GNS Healthcare, Dana-Farber and Mount Sinai Collaborate to Build Computer Model of Multiple Myeloma
Collaborators will unravel underlying biology of Multiple Myeloma and advance discovery of new treatments.
GNS Healthcare, Inc. (GNS), the leading healthcare data analytics company focused on enabling personalized medicine to improve human health, today announced that it has entered into a collaboration with Dana-Farber Cancer Institute (Dana-Farber) and Mount Sinai School of Medicine (Mount Sinai) to create a data-driven computer model of multiple myeloma, the second most common blood cancer in the U.S. that constitutes approximately one percent of all cancers. Created using GNS’s supercomputer-driven REFS™ (Reverse Engineering and Forward Simulation) platform, the models will be used to help researchers discover novel therapies for the disease and to help determine the best existing treatments for patients.
"We have made encouraging progress at Dana-Farber Cancer Institute in using gene profiling, proteomic and signaling studies in tumor cell samples treated with existing and novel medicines to get a better understanding of myeloma pathogenesis and to develop novel targeted therapies," said Dr. Ken Anderson, Director, Jerome Lipper Multiple Myeloma Center and LeBow Institute for Myeloma Therapeutics at Dana-Farber and Kraft Family Professor of Medicine at Dana-Farber and Harvard Medical School.
"Because of this progress, our team is excited about deploying a powerful, supercomputer driven approach using our multi-layered genomic data to develop computer models to directly define the integrated underlying circuitry of myeloma. We look forward to using these models to identify, create, and implement better treatments for individual multiple myeloma patients," said Dr. Nikhil Munshi, Associate Director, Jerome Lipper Multiple Myeloma Center and LeBow Institute for Myeloma Therapeutics at Dana-Farber and Associate Professor of Medicine, Harvard Medical School.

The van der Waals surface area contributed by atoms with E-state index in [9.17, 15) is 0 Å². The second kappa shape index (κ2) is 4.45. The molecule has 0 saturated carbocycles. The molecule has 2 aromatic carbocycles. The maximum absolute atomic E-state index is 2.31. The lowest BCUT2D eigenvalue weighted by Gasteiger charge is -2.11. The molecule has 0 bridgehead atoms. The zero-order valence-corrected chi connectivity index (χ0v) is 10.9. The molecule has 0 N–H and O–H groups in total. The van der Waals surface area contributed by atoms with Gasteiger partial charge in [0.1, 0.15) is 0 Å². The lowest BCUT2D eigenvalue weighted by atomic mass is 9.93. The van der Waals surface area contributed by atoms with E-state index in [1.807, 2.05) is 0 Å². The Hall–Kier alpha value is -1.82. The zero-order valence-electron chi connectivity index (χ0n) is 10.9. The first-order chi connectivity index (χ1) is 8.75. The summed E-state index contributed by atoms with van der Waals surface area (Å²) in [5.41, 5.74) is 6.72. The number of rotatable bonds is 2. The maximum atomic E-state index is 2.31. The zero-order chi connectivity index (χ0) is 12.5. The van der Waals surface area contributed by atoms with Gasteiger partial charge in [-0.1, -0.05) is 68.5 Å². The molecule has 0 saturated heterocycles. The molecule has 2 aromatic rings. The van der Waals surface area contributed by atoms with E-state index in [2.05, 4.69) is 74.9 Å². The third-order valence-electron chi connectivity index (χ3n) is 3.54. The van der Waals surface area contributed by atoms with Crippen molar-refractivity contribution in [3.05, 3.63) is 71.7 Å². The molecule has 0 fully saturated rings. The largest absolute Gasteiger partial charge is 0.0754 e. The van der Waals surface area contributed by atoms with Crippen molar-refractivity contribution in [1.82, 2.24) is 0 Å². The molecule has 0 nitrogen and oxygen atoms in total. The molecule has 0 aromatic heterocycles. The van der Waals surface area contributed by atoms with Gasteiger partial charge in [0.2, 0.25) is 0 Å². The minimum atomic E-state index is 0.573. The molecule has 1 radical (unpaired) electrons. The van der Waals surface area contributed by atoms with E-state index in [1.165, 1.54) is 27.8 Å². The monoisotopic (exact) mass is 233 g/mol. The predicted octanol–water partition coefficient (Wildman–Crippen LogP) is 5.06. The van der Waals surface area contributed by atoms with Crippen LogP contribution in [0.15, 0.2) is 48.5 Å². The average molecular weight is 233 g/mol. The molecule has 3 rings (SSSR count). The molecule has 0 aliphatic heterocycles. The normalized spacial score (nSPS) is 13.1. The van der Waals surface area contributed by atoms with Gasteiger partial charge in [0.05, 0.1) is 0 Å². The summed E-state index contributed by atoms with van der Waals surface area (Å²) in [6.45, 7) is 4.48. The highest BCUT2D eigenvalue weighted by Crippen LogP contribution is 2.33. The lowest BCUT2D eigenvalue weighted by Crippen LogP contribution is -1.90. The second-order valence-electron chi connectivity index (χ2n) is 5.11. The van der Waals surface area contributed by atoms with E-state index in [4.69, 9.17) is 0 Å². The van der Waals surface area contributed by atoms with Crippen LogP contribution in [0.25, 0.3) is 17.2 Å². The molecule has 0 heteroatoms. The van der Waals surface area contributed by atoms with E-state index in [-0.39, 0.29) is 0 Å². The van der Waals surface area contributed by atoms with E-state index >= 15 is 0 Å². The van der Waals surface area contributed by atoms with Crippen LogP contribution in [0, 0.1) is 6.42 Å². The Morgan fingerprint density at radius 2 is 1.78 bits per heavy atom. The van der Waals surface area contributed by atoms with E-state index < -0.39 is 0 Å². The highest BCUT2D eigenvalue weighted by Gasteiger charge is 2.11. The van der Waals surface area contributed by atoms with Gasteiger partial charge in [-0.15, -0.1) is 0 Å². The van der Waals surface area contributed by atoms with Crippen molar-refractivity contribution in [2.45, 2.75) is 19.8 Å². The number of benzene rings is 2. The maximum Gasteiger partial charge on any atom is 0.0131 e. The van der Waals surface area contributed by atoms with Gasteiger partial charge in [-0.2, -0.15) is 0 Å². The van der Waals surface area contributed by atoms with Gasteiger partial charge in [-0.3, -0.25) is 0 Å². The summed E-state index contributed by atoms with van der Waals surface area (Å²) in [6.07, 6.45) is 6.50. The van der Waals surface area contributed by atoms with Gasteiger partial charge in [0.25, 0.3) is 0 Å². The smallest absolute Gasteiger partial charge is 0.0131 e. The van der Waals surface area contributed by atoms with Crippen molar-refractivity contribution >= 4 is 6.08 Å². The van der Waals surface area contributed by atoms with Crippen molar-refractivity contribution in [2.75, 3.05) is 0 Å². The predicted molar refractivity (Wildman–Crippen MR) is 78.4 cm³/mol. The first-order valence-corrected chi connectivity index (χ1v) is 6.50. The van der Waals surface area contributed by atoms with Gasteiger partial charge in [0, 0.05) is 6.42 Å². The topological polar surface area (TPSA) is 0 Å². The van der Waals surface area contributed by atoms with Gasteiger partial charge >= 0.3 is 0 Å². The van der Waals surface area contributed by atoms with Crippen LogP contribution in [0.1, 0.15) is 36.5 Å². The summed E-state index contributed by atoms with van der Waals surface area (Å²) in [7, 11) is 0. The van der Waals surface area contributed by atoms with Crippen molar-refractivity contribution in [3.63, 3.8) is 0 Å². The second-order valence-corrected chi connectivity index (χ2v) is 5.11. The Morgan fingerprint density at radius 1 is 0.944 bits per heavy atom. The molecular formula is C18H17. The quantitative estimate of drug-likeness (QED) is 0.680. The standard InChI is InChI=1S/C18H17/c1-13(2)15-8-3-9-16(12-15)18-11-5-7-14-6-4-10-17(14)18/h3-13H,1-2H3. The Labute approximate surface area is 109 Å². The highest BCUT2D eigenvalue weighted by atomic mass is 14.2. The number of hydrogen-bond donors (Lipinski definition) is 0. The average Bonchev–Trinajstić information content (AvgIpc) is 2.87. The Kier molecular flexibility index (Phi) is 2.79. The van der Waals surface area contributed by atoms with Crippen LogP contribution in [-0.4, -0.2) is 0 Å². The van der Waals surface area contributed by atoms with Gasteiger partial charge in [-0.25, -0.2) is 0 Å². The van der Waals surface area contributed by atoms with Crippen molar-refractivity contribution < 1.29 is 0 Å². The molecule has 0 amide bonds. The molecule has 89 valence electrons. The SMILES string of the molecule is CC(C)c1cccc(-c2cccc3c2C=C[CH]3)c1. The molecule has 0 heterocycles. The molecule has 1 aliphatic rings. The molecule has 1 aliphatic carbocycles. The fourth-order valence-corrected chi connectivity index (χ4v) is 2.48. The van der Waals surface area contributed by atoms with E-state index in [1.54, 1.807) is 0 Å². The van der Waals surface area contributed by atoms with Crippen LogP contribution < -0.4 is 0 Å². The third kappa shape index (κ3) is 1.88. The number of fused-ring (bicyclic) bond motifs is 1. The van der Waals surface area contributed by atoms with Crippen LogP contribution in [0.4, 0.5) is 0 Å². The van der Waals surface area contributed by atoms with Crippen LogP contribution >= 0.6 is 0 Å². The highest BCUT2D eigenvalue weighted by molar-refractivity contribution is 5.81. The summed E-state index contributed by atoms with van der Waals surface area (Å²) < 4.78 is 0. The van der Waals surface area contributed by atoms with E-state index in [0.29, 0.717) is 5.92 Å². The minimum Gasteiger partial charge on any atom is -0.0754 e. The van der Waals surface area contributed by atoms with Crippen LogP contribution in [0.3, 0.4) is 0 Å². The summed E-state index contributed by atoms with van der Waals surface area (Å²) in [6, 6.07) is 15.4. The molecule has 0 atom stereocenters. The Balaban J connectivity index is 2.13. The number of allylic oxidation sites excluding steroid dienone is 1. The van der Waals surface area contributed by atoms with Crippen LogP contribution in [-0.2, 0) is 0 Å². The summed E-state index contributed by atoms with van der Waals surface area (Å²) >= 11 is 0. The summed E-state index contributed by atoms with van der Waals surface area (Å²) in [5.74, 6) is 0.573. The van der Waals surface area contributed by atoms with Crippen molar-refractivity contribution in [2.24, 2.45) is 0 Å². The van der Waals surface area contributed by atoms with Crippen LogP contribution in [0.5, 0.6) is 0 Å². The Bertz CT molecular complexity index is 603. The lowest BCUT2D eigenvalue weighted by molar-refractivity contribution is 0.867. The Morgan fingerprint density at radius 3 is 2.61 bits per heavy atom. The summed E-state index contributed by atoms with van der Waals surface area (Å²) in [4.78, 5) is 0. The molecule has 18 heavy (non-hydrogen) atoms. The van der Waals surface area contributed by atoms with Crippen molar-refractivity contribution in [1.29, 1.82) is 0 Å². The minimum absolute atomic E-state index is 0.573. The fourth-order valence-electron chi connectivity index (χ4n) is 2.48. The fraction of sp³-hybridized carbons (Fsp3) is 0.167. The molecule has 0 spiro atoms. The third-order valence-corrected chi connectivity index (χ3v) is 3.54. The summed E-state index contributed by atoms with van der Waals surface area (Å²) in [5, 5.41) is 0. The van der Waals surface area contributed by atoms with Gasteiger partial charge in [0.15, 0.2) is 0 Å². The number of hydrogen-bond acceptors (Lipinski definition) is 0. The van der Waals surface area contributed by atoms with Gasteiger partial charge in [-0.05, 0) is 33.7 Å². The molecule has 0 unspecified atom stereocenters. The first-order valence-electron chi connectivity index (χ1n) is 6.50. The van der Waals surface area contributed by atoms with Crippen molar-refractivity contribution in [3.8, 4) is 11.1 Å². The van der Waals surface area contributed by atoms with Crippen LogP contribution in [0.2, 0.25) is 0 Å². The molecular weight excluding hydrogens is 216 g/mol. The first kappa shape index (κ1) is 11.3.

"GNS will apply its Big Data analytics platform to create a disease-specific computer model that will yield a powerful new resource to the multiple myeloma research and clinical community—with the ultimate aim of better outcomes for patients," said GNS CEO and co-founder Colin Hill. "This collaboration with Dana-Farber and Mount Sinai will create models that will help transform the tremendous amount of data coming from new technologies, such as next-generation sequencing, into predictive computer models of disease progression and treatment response for scientists and clinicians. This project is one of many examples of our work in challenging, complex and, sometimes rare, diseases."